We need also to think big and far. Hong Kong is not, and we have no wish to make it, a public housing city. This is our home. We want proper housing for everyone, but not at the cost of maintaining, or even more terrifying, reducing our living space per capita. We want proper district communities.
In other words, we do not want public housing or second-class communities but a proper mix of public and private residences sharing the same living environment and adequate district amenities like parks, hospitals, schools, libraries and other recreational and cultural facilities. We want adequate and convenient communication with, and transport to and from, other districts and our places of work. In short, we want better quality of life. Is that too much to ask?
We also need to think of our economic future and our place in this corner of China. Public housing alone will not sustain Hong Kong as a world city. A better and sustainable economy will.
We need to think about why many international investors and world-class enterprises choose Singapore over Hong Kong. Why is our commercial rent driving people away and preventing our young people from sharpening their commercial skills under an international framework of global commerce? We need to think in terms of how best to benefit from unprecedented national strategies such as the Belt and Road Initiative and the Greater Bay Area. Put bluntly, we need space for economic development as much as building houses.
The clear and unequivocal answer to all this must be: we need to reclaim land again. We need to reclaim large areas big enough to do all the things we say we should do above.
Some say that since we cannot reclaim Victoria Harbour or anywhere near developed areas, any large-scale reclamation would be too time consuming, too expensive and too far away in terms of travelling distances.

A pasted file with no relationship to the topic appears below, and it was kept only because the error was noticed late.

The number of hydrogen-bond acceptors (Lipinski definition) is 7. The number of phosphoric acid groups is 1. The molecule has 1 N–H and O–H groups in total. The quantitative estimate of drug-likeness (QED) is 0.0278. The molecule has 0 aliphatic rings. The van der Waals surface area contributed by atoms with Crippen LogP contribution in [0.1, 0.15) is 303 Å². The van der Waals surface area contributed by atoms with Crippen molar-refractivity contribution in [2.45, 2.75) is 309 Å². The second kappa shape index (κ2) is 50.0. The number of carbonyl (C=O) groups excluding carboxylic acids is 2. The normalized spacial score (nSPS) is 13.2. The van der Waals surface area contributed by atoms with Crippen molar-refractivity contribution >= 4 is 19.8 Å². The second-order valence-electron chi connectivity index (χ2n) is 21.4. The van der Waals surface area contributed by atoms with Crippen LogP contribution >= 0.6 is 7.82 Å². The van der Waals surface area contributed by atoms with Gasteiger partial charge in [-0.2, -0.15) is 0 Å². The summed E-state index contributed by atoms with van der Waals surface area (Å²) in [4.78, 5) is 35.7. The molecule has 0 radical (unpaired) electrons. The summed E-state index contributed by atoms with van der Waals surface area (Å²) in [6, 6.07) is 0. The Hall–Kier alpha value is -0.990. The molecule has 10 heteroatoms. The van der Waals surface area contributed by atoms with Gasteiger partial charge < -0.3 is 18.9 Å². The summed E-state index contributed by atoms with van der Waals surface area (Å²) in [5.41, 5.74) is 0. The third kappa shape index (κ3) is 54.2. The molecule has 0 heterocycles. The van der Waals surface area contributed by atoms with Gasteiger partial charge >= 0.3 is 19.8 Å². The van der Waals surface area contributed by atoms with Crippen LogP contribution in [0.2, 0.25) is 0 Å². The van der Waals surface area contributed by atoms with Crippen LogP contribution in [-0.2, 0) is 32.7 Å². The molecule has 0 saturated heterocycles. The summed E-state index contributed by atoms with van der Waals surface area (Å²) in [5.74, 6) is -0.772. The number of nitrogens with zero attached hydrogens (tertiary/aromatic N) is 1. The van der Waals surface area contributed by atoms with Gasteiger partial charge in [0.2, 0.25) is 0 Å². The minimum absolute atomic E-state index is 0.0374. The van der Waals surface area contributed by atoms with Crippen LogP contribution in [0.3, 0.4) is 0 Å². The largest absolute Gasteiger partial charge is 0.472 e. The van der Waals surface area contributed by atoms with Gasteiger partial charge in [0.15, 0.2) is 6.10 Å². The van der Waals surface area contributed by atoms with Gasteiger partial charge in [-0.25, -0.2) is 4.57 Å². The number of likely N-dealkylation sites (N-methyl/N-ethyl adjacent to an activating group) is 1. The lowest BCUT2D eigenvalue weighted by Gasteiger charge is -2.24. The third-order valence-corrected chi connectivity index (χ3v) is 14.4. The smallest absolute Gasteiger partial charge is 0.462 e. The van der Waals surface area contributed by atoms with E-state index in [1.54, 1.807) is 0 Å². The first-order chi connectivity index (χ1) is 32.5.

Let’s look into these objections. Take the example of the third runway. The Airport Authority expects to reclaim 650 hectares in four years. Even taking into account time to build other infrastructure, this time frame shows reclamation does not necessarily take considerably longer to create buildable land than developing the Northeast territories.
Again, using the third runway project as a yardstick, it cost the Airport Authority about HK$65 billion to reclaim 650 hectares, which amounts to about HK$1,000 per square foot; add the cost of other infrastructure and allowances and we are talking about land at around HK$3,000 to HK$4,000 a square foot. Even at HK$10,000 a square foot, it is a bargain at today’s prices.
What about travelling to work? Here, we are talking about a new town; a new community and a new economic centre. If we reclaim East Lantau, as originally proposed and studied in the Hong Kong 2030 Plus blueprint, it will not only be a new economic centre, but a new logistics hub with the airport and the Hong Kong-Zhuhai-Macau bridge nearby. Indeed, with reclamation and the sudden availability of a large chunk of virgin land, there is little limit to what we can do. So why not think big and far?
If we start thinking in these terms, we would quickly realise that the answer does not lie in destroying a golf course, or even going full steam ahead with the northeast New Territories development.
We have a five-month consultation going on. Unfortunately, the debate of this consultation is not going in the direction we strongly believe we should be heading. We are bickering about small issues, shouting “not in my backyard” or class struggle slogans, and at the end of the day, no one is the wiser. Let us call a halt to this stalemate and look towards the future.
Ronny Tong, QC, SC, JP, is convenor of Path of Democracy